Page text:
Neos Kosmos talked to Glenda Humes the daughter of Captain Reginald Saunders – Australia’s first commissioned Aboriginal officer who fought in Greece and hid from Nazis in Crete for 11 months.

Captain Reg Saunders was the first Aboriginal Australian to be commissioned as an officer in the Australian Army. His experience was defined by 11 months spent in hiding in Crete under the protection of the Zagarachis family near the village of Tsiklaria.

In Crete, a memorial stands in Reg Saunders’ honour, symbolising the Australian War effort on the island. Saunders daughter, Glenda Hume says that her father saw war not just in Crete, but also on mainland Greece.

“They went in at the top near Macedonia and fought all the way down to Souda Bay in Crete.”

In 1940, the Greeks repelled Italy’s invasion and drove Mussolini’s troops back into Albania but they failed to stop the Nazi onslaught in 1941, despite British and ANZAC support. The ANZAC campaign was a catastrophe and forced an ANZAC retreat across Greece’s harsh terrain in bad weather and under relentless German enemy attacks.

The Australians trekked across the unforgiving mountains trying to get to Crete in order to evacuate however not all were able to evacuate so as Hume says, “they had two options, surrender or go on the run.” In total, Reg Saunders spent 11 months on Crete until he was evacuated by submarine.

“Dad ended up with the Zagarachis family for 10 months but had to leave when the mother’s brother was caught with a pistol and executed by the Germans – it wasn’t safe anymore for dad or the family.”

The Zagarachis family was “very important for him,” says Hume. “He understood them, he found a family identical to his as he was raised in an extended family, like the Greeks, with his father, grandparents, and uncles living in the same house.”

Hume calls her father “a warrior,” and in the Western District of Victoria, where his people were known as the ‘Fighting Gunditjmara’ in the Settler Wars. Saunders’ father often talked to him about the Settler Wars, and like the Cretans, the Fighting Gunditjmara did not take kindly to invaders. “They were willing to defend land against settlers and sealers. In fact, just near Portland, there was a massacre over a whale that washed ashore.”

Hume says that the sealers wanted the whale “for economic gain, and the local people wanted it for food.” “His father was in the First World War and won a military medal in France, where he was killed.”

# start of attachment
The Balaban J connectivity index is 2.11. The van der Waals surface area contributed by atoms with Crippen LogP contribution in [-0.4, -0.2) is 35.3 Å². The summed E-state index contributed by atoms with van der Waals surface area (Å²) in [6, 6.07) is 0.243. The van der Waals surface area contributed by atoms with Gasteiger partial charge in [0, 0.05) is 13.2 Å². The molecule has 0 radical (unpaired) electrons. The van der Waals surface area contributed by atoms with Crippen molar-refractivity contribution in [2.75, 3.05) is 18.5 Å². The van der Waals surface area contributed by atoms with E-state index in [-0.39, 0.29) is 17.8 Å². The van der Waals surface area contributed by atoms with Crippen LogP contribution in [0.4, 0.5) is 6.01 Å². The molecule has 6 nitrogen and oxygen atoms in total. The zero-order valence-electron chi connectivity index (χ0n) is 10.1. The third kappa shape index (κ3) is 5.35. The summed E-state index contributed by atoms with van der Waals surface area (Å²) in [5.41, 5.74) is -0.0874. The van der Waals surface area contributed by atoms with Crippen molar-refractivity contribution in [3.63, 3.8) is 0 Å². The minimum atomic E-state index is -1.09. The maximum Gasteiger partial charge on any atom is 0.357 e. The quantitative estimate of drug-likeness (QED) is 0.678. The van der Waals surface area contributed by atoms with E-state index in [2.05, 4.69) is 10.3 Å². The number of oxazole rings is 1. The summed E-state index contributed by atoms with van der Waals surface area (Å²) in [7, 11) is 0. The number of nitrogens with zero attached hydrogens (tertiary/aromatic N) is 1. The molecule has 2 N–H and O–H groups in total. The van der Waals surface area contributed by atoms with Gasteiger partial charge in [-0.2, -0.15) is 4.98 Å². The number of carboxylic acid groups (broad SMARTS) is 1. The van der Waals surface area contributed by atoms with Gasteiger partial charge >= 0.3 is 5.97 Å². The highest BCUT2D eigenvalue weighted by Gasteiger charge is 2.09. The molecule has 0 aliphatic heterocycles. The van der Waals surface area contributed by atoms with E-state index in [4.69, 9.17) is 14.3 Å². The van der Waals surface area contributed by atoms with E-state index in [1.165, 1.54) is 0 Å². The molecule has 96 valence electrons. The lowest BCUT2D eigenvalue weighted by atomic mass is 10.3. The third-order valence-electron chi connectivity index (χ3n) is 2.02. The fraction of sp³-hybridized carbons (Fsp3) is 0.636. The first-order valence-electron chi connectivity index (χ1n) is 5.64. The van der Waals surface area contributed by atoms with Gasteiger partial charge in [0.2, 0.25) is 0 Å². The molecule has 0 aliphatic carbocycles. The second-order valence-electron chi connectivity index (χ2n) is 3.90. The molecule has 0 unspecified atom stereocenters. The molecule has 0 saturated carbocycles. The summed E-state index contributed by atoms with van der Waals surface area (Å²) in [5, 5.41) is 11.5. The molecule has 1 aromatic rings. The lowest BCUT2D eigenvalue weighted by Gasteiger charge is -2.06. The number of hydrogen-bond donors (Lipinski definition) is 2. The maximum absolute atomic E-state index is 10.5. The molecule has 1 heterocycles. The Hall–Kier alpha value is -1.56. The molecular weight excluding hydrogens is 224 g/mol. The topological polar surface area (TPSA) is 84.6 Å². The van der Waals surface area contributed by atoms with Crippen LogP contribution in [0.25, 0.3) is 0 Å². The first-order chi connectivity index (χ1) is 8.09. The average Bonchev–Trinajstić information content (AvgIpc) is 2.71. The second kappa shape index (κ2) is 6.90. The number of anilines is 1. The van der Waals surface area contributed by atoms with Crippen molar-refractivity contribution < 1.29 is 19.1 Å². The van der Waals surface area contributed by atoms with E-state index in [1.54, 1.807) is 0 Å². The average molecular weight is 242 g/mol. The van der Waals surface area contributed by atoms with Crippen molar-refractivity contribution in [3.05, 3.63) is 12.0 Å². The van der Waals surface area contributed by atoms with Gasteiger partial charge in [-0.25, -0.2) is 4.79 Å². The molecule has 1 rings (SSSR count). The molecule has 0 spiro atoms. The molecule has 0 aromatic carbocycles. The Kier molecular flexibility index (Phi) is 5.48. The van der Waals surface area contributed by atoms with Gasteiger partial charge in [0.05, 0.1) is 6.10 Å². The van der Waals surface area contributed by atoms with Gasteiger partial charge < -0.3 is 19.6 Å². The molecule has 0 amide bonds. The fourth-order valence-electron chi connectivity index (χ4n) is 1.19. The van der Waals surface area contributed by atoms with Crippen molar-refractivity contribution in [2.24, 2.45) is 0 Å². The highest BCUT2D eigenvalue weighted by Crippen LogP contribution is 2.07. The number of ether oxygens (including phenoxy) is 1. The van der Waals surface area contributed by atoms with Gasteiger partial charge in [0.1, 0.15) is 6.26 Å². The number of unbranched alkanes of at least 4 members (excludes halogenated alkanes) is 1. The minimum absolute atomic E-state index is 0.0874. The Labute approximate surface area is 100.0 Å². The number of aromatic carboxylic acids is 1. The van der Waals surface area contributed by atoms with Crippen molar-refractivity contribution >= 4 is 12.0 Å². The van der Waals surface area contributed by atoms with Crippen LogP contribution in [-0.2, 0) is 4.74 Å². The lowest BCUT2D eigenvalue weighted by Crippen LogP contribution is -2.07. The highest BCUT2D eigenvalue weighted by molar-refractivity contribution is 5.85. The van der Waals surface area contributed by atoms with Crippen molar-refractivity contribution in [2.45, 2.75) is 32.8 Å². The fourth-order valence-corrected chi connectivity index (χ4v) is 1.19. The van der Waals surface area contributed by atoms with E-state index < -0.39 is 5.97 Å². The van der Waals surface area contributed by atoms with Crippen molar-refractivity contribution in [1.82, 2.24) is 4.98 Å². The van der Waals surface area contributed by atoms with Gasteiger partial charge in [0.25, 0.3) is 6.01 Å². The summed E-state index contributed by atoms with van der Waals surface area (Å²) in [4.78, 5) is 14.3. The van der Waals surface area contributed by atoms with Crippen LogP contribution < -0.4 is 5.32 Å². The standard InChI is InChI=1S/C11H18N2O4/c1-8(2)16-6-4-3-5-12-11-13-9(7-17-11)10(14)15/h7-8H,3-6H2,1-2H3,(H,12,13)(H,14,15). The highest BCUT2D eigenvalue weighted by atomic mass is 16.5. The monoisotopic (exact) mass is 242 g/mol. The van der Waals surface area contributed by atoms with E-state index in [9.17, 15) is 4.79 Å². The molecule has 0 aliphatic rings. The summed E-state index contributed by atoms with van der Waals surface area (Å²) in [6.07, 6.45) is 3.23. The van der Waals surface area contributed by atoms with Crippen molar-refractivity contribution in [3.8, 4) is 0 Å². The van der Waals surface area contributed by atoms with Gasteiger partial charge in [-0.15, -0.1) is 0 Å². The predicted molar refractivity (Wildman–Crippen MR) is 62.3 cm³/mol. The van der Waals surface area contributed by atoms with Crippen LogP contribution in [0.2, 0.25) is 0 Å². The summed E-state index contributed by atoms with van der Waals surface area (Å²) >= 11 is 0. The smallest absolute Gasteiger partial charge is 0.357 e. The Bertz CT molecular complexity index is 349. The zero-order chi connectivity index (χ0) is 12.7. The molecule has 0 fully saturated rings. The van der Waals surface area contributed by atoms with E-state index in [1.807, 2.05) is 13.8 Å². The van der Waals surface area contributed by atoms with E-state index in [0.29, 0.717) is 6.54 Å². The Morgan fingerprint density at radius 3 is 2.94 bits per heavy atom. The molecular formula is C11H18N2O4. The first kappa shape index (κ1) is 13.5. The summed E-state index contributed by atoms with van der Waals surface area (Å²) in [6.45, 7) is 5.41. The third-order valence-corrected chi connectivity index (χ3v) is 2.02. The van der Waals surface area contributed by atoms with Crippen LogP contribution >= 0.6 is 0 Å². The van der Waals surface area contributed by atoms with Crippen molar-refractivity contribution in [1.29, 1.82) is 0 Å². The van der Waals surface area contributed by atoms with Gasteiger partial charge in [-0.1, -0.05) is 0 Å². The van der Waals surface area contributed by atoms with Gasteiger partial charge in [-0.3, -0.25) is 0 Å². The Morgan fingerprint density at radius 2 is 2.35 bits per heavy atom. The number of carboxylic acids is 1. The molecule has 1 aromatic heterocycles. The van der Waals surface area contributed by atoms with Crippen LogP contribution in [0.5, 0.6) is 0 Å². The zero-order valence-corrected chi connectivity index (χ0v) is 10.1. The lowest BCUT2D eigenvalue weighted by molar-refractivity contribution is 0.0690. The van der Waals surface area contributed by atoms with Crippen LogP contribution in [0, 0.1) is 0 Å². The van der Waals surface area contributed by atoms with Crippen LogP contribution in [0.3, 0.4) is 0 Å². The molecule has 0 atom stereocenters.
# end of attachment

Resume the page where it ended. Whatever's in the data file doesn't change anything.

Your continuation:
“Warriors go hunting,” says Hume, and in Greece, when he killed a German, “he put that into an analogy that he was killing a kangaroo – that was how he tried to understand it.”

Hume and her family have visited Crete three times, where they met the extended Zagarachis clan near the village of Tsiklaria. “There’s a platia, and people came to greet us. There were lots of tears and hugging the daughter of the family and her son, the two lines of the surviving family, some of the cousins, all came, it was just amazing.”

Hume says they all remembered her father and relayed stories of how “the Germans were coming in the front door, and they’re pushing him out the back windows.” “To get them to safety, dad and a couple of other Australians, they’d push them out and try to hide them in the village so the Germans wouldn’t find them.”

They often took them to a church out of town “because it was too bothersome, too far for the Germans to go looking for them” says Hume.

Hume’s father went into the Army as “a young inexperience bush fella,” Hume says. The family ran their own business, a sawmill and according to Hume “they were very much a family group that kept within their own community.”

In the army “he had a few blues over colour”, but as a true warrior “he was strong and he was determined, and never took a step backwards.” His leadership skills were recognised after a tour in PNG “for jungle training” and was given a commission.

“Dad was always in the 2nd Seventh Battalion when they needed to choose someone for officer training he was selected.” After the war says Hume her hero Father faced the debilitating racism he had forgotten while fighting as an equal in the Army to defend the world against the fascists.

Hume says that her father could not get a proper job, and no offer to university, he became a tram conductor, and even worked in sawmills as labourer, and was racially abused.

“Here was a man who fought for this country, whose brother died for this country, and was treated so badly.”

The warrior, the Fighting Gunditjmara man and imbedded with a Cretan fighting spirit, “became a champion for Aboriginal people across Australia.” On the issue of the Voice to Parliament, Hume has no hesitation and says, “Dad would have been very strong for the Voice.”

Hume believes that the No campaigners are trying to split the nation by creating an artificial divide between coastal, urban and outback Indigenous people. “They’re saying ‘they aren’t the real ones the only real ones are from the bush’ how dare they?”

“I’ve got country in the territory as well, and in Victoria, why wouldn’t I think that I was a true, and I am, how dare people to tell me I’m not.”